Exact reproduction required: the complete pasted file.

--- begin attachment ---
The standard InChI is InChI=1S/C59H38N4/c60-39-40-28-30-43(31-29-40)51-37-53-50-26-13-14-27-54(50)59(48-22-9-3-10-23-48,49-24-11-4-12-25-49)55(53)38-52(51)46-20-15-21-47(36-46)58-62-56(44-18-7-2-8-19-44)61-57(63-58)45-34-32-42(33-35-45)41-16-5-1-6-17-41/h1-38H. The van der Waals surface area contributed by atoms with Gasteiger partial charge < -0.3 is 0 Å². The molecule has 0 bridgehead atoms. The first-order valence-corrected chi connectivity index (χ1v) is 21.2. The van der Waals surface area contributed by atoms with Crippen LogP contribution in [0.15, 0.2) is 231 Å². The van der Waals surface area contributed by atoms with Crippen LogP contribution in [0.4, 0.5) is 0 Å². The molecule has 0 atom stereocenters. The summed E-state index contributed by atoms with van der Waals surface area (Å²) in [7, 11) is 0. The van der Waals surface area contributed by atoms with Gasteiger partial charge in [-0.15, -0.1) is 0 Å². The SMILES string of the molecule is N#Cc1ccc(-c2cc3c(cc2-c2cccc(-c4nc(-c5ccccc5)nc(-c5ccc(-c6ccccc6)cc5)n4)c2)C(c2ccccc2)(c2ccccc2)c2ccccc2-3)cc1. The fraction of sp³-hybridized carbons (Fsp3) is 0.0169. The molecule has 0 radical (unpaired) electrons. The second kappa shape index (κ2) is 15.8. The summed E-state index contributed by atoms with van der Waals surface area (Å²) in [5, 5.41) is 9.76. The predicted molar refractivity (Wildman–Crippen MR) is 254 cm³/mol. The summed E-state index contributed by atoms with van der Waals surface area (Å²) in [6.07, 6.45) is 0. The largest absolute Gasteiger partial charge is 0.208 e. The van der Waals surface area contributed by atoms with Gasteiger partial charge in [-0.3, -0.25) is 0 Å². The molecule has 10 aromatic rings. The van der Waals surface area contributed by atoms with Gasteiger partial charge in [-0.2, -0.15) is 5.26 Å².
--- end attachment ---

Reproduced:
The standard InChI is InChI=1S/C59H38N4/c60-39-40-28-30-43(31-29-40)51-37-53-50-26-13-14-27-54(50)59(48-22-9-3-10-23-48,49-24-11-4-12-25-49)55(53)38-52(51)46-20-15-21-47(36-46)58-62-56(44-18-7-2-8-19-44)61-57(63-58)45-34-32-42(33-35-45)41-16-5-1-6-17-41/h1-38H. The van der Waals surface area contributed by atoms with Gasteiger partial charge < -0.3 is 0 Å². The molecule has 0 bridgehead atoms. The first-order valence-corrected chi connectivity index (χ1v) is 21.2. The van der Waals surface area contributed by atoms with Crippen LogP contribution in [0.15, 0.2) is 231 Å². The van der Waals surface area contributed by atoms with Crippen LogP contribution in [0.4, 0.5) is 0 Å². The molecule has 0 atom stereocenters. The summed E-state index contributed by atoms with van der Waals surface area (Å²) in [7, 11) is 0. The van der Waals surface area contributed by atoms with Gasteiger partial charge in [-0.15, -0.1) is 0 Å². The SMILES string of the molecule is N#Cc1ccc(-c2cc3c(cc2-c2cccc(-c4nc(-c5ccccc5)nc(-c5ccc(-c6ccccc6)cc5)n4)c2)C(c2ccccc2)(c2ccccc2)c2ccccc2-3)cc1. The fraction of sp³-hybridized carbons (Fsp3) is 0.0169. The molecule has 0 radical (unpaired) electrons. The second kappa shape index (κ2) is 15.8. The summed E-state index contributed by atoms with van der Waals surface area (Å²) in [5, 5.41) is 9.76. The predicted molar refractivity (Wildman–Crippen MR) is 254 cm³/mol. The summed E-state index contributed by atoms with van der Waals surface area (Å²) in [6.07, 6.45) is 0. The largest absolute Gasteiger partial charge is 0.208 e. The van der Waals surface area contributed by atoms with Gasteiger partial charge in [-0.3, -0.25) is 0 Å². The molecule has 10 aromatic rings. The van der Waals surface area contributed by atoms with Gasteiger partial charge in [-0.2, -0.15) is 5.26 Å².